Cleveland: After encampment, struggle continues


After 11 defiant days, students at Case Western Reserve University closed down  their Palestine Solidarity Encampment on May 9. Activists from the Palestinian community and the progressive movement assisted in a well-organized and disciplined take-down. Nevertheless, CWRU President Eric Kaler reiterated his threats that students who participated in the encampment could face discipline.

“All Out for Rafah” demonstration, Cleveland’s Wade Oval near student Palestine Solidarity Encampment, May 8, 2024. WW Photo: Martha Grevatt

When the encampment opened on April 29, 21 participants were detained in the morning but released without charge. Since then Kaler has repeatedly attempted to intimidate students and supporters. But emails accusing Palestine backers of illegal activity and posted signs reading “No trespassing, private property” and “No encampments” were ignored or defaced.

Now a number of students are facing academic discipline for participating in the encampment.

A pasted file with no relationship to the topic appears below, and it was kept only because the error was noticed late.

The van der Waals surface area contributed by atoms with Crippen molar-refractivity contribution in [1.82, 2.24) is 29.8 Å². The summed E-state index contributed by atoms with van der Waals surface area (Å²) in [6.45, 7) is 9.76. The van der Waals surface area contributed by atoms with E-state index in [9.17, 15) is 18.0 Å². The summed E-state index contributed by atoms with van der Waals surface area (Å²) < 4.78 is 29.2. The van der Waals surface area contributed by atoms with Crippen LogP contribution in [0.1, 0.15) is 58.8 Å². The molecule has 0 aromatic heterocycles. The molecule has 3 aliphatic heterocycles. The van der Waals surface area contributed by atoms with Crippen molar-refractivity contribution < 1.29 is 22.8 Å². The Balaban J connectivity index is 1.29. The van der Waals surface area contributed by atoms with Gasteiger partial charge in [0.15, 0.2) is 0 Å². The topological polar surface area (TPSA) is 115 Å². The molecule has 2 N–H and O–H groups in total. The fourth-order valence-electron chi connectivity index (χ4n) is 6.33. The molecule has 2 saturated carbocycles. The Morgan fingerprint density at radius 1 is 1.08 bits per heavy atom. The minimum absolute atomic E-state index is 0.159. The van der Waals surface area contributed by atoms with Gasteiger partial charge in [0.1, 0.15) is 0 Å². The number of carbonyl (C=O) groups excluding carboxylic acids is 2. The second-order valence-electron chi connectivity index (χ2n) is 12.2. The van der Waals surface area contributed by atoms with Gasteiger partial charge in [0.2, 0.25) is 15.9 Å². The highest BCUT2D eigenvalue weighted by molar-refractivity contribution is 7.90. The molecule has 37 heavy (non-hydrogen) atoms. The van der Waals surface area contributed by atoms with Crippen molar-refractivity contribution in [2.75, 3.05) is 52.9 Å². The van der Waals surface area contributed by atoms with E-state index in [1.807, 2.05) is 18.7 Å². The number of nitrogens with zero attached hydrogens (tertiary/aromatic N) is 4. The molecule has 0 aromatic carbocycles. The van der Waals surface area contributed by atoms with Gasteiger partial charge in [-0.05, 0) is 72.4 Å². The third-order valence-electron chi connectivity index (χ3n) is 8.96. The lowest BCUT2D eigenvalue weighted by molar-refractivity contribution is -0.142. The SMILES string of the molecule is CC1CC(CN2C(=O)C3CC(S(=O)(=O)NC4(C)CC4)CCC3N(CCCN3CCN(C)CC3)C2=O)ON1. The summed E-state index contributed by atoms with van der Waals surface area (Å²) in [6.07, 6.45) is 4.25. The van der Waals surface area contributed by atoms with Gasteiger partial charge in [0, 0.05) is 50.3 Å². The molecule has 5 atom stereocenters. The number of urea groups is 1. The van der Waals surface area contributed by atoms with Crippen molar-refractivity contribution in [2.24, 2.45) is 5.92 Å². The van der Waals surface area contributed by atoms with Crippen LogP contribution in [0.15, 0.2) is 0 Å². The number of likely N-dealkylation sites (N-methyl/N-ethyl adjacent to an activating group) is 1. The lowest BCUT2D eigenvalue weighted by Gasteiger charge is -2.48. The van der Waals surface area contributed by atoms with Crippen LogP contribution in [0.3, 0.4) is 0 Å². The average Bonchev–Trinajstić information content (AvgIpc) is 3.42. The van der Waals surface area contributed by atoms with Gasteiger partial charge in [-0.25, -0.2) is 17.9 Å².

When students painted a pro-Palestine mural on the “Spirit Rock” — on which students have painted graffiti for years — on May 7, CWRU hired contractors to paint over it at 5:00 a.m. The contractors spray-painted the campers who defended the mural, which the contractors destroyed. CWRU’s suspension in March of the campus Students for Justice in Palestine chapter was for “gluing” leaflets in unauthorized locations, including the Spirit Rock.

On the last day of the encampment, students moved their protest to the university administration building, where they held a sit-in to demand CWRU divest from companies doing business with Israel. The day before, hundreds of people attended a nearby “All Out for Rafah” demonstration.

Encampment participants spoke during the public comment section at the Cuyahoga County Council meeting on May 14, where local activists pressed the Council to fully divest from Israeli apartheid.

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